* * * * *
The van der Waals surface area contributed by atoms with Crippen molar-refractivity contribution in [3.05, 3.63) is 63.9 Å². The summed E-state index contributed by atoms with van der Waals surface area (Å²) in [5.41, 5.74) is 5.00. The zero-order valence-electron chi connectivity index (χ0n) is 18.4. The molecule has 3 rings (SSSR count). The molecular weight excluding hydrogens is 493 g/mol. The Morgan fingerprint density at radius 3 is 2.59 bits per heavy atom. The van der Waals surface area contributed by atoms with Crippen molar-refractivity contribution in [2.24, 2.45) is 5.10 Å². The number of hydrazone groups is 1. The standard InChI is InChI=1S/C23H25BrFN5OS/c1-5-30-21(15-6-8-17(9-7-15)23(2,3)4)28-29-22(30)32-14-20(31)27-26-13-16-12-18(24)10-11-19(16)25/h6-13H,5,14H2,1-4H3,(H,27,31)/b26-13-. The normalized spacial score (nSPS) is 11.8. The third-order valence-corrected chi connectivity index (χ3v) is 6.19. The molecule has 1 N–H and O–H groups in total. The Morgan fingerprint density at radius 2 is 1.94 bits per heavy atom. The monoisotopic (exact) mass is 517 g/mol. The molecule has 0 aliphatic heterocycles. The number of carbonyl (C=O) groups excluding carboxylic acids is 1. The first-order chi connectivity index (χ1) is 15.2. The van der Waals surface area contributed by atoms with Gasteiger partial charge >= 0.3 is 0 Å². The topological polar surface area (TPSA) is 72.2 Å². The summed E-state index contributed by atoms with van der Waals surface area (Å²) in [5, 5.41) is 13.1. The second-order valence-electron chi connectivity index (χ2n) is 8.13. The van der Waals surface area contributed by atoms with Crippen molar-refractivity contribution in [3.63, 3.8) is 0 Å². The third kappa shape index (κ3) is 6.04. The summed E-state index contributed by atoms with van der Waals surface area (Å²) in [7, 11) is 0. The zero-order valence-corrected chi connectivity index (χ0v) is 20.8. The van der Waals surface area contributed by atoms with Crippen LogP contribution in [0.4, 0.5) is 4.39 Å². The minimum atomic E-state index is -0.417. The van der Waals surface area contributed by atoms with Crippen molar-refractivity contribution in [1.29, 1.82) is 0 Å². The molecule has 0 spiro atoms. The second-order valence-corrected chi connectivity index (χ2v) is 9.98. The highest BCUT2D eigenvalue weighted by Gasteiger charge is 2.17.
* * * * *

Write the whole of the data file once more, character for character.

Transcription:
The van der Waals surface area contributed by atoms with Crippen molar-refractivity contribution in [3.05, 3.63) is 63.9 Å². The summed E-state index contributed by atoms with van der Waals surface area (Å²) in [5.41, 5.74) is 5.00. The zero-order valence-electron chi connectivity index (χ0n) is 18.4. The molecule has 3 rings (SSSR count). The molecular weight excluding hydrogens is 493 g/mol. The Morgan fingerprint density at radius 3 is 2.59 bits per heavy atom. The van der Waals surface area contributed by atoms with Crippen molar-refractivity contribution in [2.24, 2.45) is 5.10 Å². The number of hydrazone groups is 1. The standard InChI is InChI=1S/C23H25BrFN5OS/c1-5-30-21(15-6-8-17(9-7-15)23(2,3)4)28-29-22(30)32-14-20(31)27-26-13-16-12-18(24)10-11-19(16)25/h6-13H,5,14H2,1-4H3,(H,27,31)/b26-13-. The normalized spacial score (nSPS) is 11.8. The third-order valence-corrected chi connectivity index (χ3v) is 6.19. The molecule has 1 N–H and O–H groups in total. The Morgan fingerprint density at radius 2 is 1.94 bits per heavy atom. The monoisotopic (exact) mass is 517 g/mol. The molecule has 0 aliphatic heterocycles. The number of carbonyl (C=O) groups excluding carboxylic acids is 1. The first-order chi connectivity index (χ1) is 15.2. The van der Waals surface area contributed by atoms with Gasteiger partial charge >= 0.3 is 0 Å². The topological polar surface area (TPSA) is 72.2 Å². The summed E-state index contributed by atoms with van der Waals surface area (Å²) in [5, 5.41) is 13.1. The second-order valence-electron chi connectivity index (χ2n) is 8.13. The van der Waals surface area contributed by atoms with Crippen molar-refractivity contribution in [3.63, 3.8) is 0 Å². The third kappa shape index (κ3) is 6.04. The summed E-state index contributed by atoms with van der Waals surface area (Å²) in [7, 11) is 0. The zero-order valence-corrected chi connectivity index (χ0v) is 20.8. The van der Waals surface area contributed by atoms with Crippen LogP contribution in [0.4, 0.5) is 4.39 Å². The minimum atomic E-state index is -0.417. The van der Waals surface area contributed by atoms with Crippen molar-refractivity contribution in [1.29, 1.82) is 0 Å². The molecule has 0 spiro atoms. The second-order valence-corrected chi connectivity index (χ2v) is 9.98. The highest BCUT2D eigenvalue weighted by Gasteiger charge is 2.17.